The University of Toronto has taken the top spot in the annual Maclean’s university rankings for the 12th consecutive year.
Overall, U of T tied with McGill University for first place among medical-doctoral universities, followed by Western, UBC and Queen’s. U of T also earned top spot in the magazine’s national reputational survey, ranking first in the Best Overall and Leaders of Tomorrow categories.
“It is gratifying to have the outstanding performance of our faculty, students and staff recognized through another top ranking in Maclean’s magazine,” said Professor David Naylor, who will be officially installed as U of T’s 15th president today. “This year’s survey underscores our tradition of excellence in teaching and research but also highlights areas where we could do better.”
The Maclean’s analysis confirms what the university has observed through other means, such as the results of the National Survey on Student Engagement, Naylor said. Generally, U of T does particularly well in its academic programs; however, these studies also reflect the challenges that larger universities face, particularly in making students feel welcome.
“While I’m very pleased with the overall results, we also have to pay attention to the feedback we’re getting on student experience.” Naylor added. “That’s why we’ve made improving the student experience – while maintaining the best standards for teaching and research – the overarching priority of our long-term academic plan, Stepping Up.”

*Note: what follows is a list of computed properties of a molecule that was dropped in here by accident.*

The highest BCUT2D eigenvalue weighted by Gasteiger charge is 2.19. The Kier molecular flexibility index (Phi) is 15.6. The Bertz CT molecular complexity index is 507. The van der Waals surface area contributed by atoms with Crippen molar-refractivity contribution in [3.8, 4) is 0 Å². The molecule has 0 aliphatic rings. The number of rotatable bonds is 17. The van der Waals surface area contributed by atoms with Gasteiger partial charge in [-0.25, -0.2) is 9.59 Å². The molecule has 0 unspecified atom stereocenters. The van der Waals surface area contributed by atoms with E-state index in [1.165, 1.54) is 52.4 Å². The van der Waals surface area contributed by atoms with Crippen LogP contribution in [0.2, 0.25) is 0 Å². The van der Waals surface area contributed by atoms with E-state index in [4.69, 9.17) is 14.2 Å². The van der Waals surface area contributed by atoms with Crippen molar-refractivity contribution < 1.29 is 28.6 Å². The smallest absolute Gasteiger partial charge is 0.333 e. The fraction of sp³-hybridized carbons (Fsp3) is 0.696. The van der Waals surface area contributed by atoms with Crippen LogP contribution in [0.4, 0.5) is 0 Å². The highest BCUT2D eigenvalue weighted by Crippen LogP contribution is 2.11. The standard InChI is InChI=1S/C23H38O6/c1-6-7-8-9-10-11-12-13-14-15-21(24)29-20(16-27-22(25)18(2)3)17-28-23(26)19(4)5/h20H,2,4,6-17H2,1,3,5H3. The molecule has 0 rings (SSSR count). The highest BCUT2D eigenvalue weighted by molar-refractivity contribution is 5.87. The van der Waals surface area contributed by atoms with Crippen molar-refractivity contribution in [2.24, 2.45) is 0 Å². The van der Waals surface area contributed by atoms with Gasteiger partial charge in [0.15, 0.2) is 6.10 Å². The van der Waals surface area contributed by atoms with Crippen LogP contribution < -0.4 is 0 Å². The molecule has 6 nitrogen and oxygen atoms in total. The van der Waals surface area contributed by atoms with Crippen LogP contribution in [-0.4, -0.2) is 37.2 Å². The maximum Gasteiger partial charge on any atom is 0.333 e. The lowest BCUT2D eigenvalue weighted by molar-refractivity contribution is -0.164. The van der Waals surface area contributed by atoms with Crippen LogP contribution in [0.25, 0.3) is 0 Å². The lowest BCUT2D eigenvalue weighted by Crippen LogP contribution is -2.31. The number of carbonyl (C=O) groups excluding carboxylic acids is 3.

Naylor pointed to two other recent surveys that show U of T’s reputation is gaining momentum internationally. In a recent survey by Shanghai Jiao Tong University, U of T finished 24th in an academic ranking of the world’s top 500 universities. Another survey by the Times Higher Education Supplement placed U of T 29th on its annual list of the world’s top 200 universities, up eight spots from the year before.
Ontario universities have consistently fared well in the annual Maclean’srankings, despite receiving less funding per student over the past decade than universities in other provinces. Earlier this year, Premier Dalton McGuinty unveiled Reaching Higher, a blueprint to pull Ontario universities out of the funding basement and ensure a vibrant post-secondary education sector in the province.
The plan, which builds on recommendations by former premier Bob Rae’s review of the post-secondary sector in Ontario, earmarks $6.2 billion over five years to strengthening post-secondary education. “We look forward to putting these new resources into action to provide innovative opportunities for our students, support our scholars and move into an even more competitive position internationally,” Naylor said. “We must not become complacent – we will continue to raise the bar.”
The Maclean’s survey compared Canada’s 15 medical-doctoral universities along 24 indices based on their responses to standardized questionnaires covering the areas of student body, classes, faculty, finances, library and reputation. U of T finished third in student retention and fourth in student awards. U of T Libraries ranked first in total holdings and expenses, second in acquisitions and fifth in holdings per student. U of T professors ranked second in awards per full-time faculty.